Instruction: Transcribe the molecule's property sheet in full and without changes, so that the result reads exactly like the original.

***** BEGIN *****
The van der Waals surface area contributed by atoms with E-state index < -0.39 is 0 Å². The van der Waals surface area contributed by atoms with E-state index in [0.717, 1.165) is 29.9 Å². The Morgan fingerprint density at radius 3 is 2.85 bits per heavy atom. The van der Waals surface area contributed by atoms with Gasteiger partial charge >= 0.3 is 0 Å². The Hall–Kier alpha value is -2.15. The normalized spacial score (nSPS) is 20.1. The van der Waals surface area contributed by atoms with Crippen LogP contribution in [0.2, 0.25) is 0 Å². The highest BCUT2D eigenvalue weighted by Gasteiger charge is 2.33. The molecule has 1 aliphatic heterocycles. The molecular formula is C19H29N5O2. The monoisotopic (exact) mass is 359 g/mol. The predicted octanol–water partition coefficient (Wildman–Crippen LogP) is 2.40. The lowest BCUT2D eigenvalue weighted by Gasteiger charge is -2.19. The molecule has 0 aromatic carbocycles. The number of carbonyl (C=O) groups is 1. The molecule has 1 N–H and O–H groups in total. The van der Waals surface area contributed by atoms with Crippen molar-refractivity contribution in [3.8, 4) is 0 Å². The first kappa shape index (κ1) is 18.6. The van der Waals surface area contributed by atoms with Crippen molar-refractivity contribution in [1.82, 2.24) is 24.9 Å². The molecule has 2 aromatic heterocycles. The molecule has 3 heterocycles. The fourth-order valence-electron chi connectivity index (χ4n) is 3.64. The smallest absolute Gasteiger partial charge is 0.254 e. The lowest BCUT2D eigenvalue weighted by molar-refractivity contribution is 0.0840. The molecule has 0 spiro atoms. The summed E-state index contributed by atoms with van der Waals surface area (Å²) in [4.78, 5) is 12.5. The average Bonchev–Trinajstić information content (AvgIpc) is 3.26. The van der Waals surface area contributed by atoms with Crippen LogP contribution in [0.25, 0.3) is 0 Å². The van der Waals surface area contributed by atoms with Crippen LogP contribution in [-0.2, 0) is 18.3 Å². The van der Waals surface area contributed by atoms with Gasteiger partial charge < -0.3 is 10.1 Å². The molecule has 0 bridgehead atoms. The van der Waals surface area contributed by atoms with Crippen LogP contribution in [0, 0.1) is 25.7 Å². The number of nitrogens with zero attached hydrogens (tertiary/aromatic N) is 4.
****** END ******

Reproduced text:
The van der Waals surface area contributed by atoms with E-state index < -0.39 is 0 Å². The van der Waals surface area contributed by atoms with E-state index in [0.717, 1.165) is 29.9 Å². The Morgan fingerprint density at radius 3 is 2.85 bits per heavy atom. The van der Waals surface area contributed by atoms with Gasteiger partial charge >= 0.3 is 0 Å². The Hall–Kier alpha value is -2.15. The normalized spacial score (nSPS) is 20.1. The van der Waals surface area contributed by atoms with Crippen LogP contribution in [0.2, 0.25) is 0 Å². The highest BCUT2D eigenvalue weighted by Gasteiger charge is 2.33. The molecule has 1 aliphatic heterocycles. The molecular formula is C19H29N5O2. The monoisotopic (exact) mass is 359 g/mol. The predicted octanol–water partition coefficient (Wildman–Crippen LogP) is 2.40. The lowest BCUT2D eigenvalue weighted by Gasteiger charge is -2.19. The molecule has 0 aromatic carbocycles. The number of carbonyl (C=O) groups is 1. The molecule has 1 N–H and O–H groups in total. The van der Waals surface area contributed by atoms with Crippen molar-refractivity contribution in [3.8, 4) is 0 Å². The first kappa shape index (κ1) is 18.6. The van der Waals surface area contributed by atoms with Crippen molar-refractivity contribution in [1.82, 2.24) is 24.9 Å². The molecule has 2 aromatic heterocycles. The molecule has 3 heterocycles. The fourth-order valence-electron chi connectivity index (χ4n) is 3.64. The smallest absolute Gasteiger partial charge is 0.254 e. The lowest BCUT2D eigenvalue weighted by molar-refractivity contribution is 0.0840. The molecule has 0 spiro atoms. The summed E-state index contributed by atoms with van der Waals surface area (Å²) in [4.78, 5) is 12.5. The average Bonchev–Trinajstić information content (AvgIpc) is 3.26. The van der Waals surface area contributed by atoms with Crippen LogP contribution in [0.25, 0.3) is 0 Å². The van der Waals surface area contributed by atoms with Crippen LogP contribution in [-0.2, 0) is 18.3 Å². The van der Waals surface area contributed by atoms with Gasteiger partial charge < -0.3 is 10.1 Å². The molecule has 0 bridgehead atoms. The van der Waals surface area contributed by atoms with Crippen LogP contribution in [0, 0.1) is 25.7 Å². The number of nitrogens with zero attached hydrogens (tertiary/aromatic N) is 4.